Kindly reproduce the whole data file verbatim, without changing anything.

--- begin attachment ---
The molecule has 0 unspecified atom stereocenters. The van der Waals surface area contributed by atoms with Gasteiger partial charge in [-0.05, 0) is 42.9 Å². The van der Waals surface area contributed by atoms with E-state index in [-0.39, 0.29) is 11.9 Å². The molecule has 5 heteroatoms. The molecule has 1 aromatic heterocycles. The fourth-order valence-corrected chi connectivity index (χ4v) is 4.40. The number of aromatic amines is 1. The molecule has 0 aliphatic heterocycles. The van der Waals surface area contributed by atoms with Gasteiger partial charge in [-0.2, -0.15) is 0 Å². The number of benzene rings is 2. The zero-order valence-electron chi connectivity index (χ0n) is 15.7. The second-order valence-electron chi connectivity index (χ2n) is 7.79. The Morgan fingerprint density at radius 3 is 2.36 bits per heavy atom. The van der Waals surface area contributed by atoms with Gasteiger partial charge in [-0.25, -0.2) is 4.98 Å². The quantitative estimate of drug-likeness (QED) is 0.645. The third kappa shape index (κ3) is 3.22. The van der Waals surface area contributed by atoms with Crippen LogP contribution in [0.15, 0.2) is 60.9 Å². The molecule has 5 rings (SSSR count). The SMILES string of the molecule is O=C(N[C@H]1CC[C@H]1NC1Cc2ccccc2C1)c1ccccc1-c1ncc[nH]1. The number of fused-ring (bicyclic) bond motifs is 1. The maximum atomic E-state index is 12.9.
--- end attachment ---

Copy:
The molecule has 0 unspecified atom stereocenters. The van der Waals surface area contributed by atoms with Gasteiger partial charge in [-0.05, 0) is 42.9 Å². The van der Waals surface area contributed by atoms with E-state index in [-0.39, 0.29) is 11.9 Å². The molecule has 5 heteroatoms. The molecule has 1 aromatic heterocycles. The fourth-order valence-corrected chi connectivity index (χ4v) is 4.40. The number of aromatic amines is 1. The molecule has 0 aliphatic heterocycles. The van der Waals surface area contributed by atoms with Gasteiger partial charge in [-0.2, -0.15) is 0 Å². The number of benzene rings is 2. The zero-order valence-electron chi connectivity index (χ0n) is 15.7. The second-order valence-electron chi connectivity index (χ2n) is 7.79. The Morgan fingerprint density at radius 3 is 2.36 bits per heavy atom. The van der Waals surface area contributed by atoms with Gasteiger partial charge in [-0.25, -0.2) is 4.98 Å². The quantitative estimate of drug-likeness (QED) is 0.645. The third kappa shape index (κ3) is 3.22. The van der Waals surface area contributed by atoms with Crippen LogP contribution in [0.15, 0.2) is 60.9 Å². The molecule has 5 rings (SSSR count). The SMILES string of the molecule is O=C(N[C@H]1CC[C@H]1NC1Cc2ccccc2C1)c1ccccc1-c1ncc[nH]1. The number of fused-ring (bicyclic) bond motifs is 1. The maximum atomic E-state index is 12.9.